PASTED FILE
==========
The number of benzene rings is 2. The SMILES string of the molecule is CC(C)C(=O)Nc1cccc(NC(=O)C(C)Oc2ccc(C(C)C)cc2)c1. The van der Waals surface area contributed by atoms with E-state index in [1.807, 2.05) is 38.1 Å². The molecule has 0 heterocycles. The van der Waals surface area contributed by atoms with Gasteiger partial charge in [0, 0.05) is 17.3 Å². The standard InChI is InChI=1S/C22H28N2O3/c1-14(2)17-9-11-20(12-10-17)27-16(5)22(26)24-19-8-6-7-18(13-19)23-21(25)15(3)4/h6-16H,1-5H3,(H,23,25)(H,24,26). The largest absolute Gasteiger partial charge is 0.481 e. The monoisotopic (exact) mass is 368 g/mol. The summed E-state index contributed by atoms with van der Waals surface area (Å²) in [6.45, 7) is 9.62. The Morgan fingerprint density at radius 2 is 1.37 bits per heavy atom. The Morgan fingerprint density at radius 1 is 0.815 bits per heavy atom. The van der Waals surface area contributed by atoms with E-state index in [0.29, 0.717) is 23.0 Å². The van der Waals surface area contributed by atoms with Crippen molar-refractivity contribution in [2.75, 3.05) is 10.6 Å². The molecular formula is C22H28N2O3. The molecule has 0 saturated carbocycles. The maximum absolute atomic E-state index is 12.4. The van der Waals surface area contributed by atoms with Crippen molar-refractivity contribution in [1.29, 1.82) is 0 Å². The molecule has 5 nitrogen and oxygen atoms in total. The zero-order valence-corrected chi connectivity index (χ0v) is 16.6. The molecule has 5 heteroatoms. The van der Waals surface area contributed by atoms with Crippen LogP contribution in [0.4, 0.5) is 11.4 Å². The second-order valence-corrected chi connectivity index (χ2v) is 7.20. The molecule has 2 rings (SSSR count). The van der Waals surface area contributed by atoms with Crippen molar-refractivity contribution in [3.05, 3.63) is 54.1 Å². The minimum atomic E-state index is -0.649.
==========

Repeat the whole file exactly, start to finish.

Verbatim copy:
The number of benzene rings is 2. The SMILES string of the molecule is CC(C)C(=O)Nc1cccc(NC(=O)C(C)Oc2ccc(C(C)C)cc2)c1. The van der Waals surface area contributed by atoms with E-state index in [1.807, 2.05) is 38.1 Å². The molecule has 0 heterocycles. The van der Waals surface area contributed by atoms with Gasteiger partial charge in [0, 0.05) is 17.3 Å². The standard InChI is InChI=1S/C22H28N2O3/c1-14(2)17-9-11-20(12-10-17)27-16(5)22(26)24-19-8-6-7-18(13-19)23-21(25)15(3)4/h6-16H,1-5H3,(H,23,25)(H,24,26). The largest absolute Gasteiger partial charge is 0.481 e. The monoisotopic (exact) mass is 368 g/mol. The summed E-state index contributed by atoms with van der Waals surface area (Å²) in [6.45, 7) is 9.62. The Morgan fingerprint density at radius 2 is 1.37 bits per heavy atom. The Morgan fingerprint density at radius 1 is 0.815 bits per heavy atom. The van der Waals surface area contributed by atoms with E-state index in [0.29, 0.717) is 23.0 Å². The van der Waals surface area contributed by atoms with Crippen molar-refractivity contribution in [2.75, 3.05) is 10.6 Å². The molecular formula is C22H28N2O3. The molecule has 0 saturated carbocycles. The maximum absolute atomic E-state index is 12.4. The van der Waals surface area contributed by atoms with Crippen molar-refractivity contribution in [1.29, 1.82) is 0 Å². The molecule has 5 nitrogen and oxygen atoms in total. The zero-order valence-corrected chi connectivity index (χ0v) is 16.6. The molecule has 5 heteroatoms. The van der Waals surface area contributed by atoms with Crippen LogP contribution in [0.4, 0.5) is 11.4 Å². The second-order valence-corrected chi connectivity index (χ2v) is 7.20. The molecule has 2 rings (SSSR count). The van der Waals surface area contributed by atoms with Crippen molar-refractivity contribution in [3.05, 3.63) is 54.1 Å². The minimum atomic E-state index is -0.649.